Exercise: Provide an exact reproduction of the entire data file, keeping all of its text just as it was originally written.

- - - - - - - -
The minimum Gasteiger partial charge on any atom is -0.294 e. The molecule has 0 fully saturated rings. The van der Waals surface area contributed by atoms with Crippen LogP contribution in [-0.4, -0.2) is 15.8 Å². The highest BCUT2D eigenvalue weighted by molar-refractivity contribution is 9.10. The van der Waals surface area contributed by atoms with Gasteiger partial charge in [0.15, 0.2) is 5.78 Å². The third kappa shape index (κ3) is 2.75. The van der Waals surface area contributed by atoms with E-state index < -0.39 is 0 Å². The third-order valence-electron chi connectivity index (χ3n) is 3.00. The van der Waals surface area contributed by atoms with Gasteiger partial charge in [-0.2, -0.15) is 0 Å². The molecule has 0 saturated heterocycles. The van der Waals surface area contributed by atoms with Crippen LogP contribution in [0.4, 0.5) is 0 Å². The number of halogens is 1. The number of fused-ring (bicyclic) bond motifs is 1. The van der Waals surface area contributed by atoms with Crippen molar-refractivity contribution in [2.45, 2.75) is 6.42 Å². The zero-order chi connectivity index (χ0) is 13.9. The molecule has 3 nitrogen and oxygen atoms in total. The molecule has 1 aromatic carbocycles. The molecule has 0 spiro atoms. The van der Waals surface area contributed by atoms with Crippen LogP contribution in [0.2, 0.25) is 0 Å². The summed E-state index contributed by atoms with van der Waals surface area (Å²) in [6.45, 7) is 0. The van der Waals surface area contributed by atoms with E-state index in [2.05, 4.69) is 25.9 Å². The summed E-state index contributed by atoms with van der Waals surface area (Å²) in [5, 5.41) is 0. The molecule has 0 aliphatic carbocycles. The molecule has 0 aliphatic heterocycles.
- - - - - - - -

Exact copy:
The minimum Gasteiger partial charge on any atom is -0.294 e. The molecule has 0 fully saturated rings. The van der Waals surface area contributed by atoms with Crippen LogP contribution in [-0.4, -0.2) is 15.8 Å². The highest BCUT2D eigenvalue weighted by molar-refractivity contribution is 9.10. The van der Waals surface area contributed by atoms with Gasteiger partial charge in [0.15, 0.2) is 5.78 Å². The third kappa shape index (κ3) is 2.75. The van der Waals surface area contributed by atoms with E-state index < -0.39 is 0 Å². The third-order valence-electron chi connectivity index (χ3n) is 3.00. The van der Waals surface area contributed by atoms with Gasteiger partial charge in [-0.2, -0.15) is 0 Å². The molecule has 0 saturated heterocycles. The van der Waals surface area contributed by atoms with Crippen LogP contribution in [0.4, 0.5) is 0 Å². The number of halogens is 1. The number of fused-ring (bicyclic) bond motifs is 1. The van der Waals surface area contributed by atoms with Crippen molar-refractivity contribution in [2.45, 2.75) is 6.42 Å². The zero-order chi connectivity index (χ0) is 13.9. The molecule has 3 nitrogen and oxygen atoms in total. The molecule has 1 aromatic carbocycles. The molecule has 0 spiro atoms. The van der Waals surface area contributed by atoms with Crippen LogP contribution in [0.2, 0.25) is 0 Å². The summed E-state index contributed by atoms with van der Waals surface area (Å²) in [6.45, 7) is 0. The van der Waals surface area contributed by atoms with E-state index in [2.05, 4.69) is 25.9 Å². The summed E-state index contributed by atoms with van der Waals surface area (Å²) in [5, 5.41) is 0. The molecule has 0 aliphatic carbocycles. The molecule has 0 aliphatic heterocycles.